Extract from Jennifer Bantelman's article "The 4 Key Components of a Successful Proof of Concept Test"
De-Risking an Enterprise Software Purchase There are a lot of exciting things happening in legal technology, and you have finally made the case to start taking advantage of them. Whether you are ready to replace broken, clunky, or arcane systems or upgrade from a manual process, this is sure to be an exciting time. You are looking to engage long term with a new vendor and solution, so it’s important to make sure it’s a good fit. To help you validate this, you may want to do a proof of concept.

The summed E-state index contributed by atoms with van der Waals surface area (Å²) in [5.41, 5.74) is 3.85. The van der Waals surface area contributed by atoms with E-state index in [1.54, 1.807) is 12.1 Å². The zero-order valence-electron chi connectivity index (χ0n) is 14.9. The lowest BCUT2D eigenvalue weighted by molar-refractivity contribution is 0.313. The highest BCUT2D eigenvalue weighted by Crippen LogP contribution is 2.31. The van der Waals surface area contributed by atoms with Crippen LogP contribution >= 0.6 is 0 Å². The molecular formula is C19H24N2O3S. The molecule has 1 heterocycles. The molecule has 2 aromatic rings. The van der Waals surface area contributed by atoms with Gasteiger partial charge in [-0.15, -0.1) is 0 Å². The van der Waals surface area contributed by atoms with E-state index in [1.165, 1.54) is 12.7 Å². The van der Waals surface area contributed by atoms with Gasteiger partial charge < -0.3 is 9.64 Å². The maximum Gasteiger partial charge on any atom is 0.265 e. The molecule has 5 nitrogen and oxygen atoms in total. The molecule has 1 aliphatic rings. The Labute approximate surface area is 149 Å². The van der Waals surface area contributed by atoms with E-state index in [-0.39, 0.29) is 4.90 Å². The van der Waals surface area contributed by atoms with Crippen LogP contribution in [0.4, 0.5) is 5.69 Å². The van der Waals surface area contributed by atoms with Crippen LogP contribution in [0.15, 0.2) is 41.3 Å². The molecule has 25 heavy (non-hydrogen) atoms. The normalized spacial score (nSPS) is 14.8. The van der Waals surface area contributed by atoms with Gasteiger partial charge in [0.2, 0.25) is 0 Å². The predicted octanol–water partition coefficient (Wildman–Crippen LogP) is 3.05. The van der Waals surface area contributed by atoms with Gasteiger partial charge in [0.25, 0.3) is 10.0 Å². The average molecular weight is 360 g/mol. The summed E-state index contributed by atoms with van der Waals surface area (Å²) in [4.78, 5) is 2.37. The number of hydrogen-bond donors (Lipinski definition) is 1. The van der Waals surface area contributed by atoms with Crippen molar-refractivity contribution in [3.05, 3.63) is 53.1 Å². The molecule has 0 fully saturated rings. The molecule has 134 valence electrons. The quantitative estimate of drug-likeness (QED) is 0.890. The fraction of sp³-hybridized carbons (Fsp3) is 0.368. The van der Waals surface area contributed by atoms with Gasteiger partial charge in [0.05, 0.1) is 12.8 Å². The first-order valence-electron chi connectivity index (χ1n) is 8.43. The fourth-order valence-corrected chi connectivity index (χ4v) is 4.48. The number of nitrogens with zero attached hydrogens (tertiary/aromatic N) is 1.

A proof of concept serves a few purposes. First, it allows you to validate that the system does what you were told it does. Second, it lets your users actually use the software, giving you a good idea of what your future usability and adoption will look like. Third, and perhaps most importantly, it lets you get to know your vendor.
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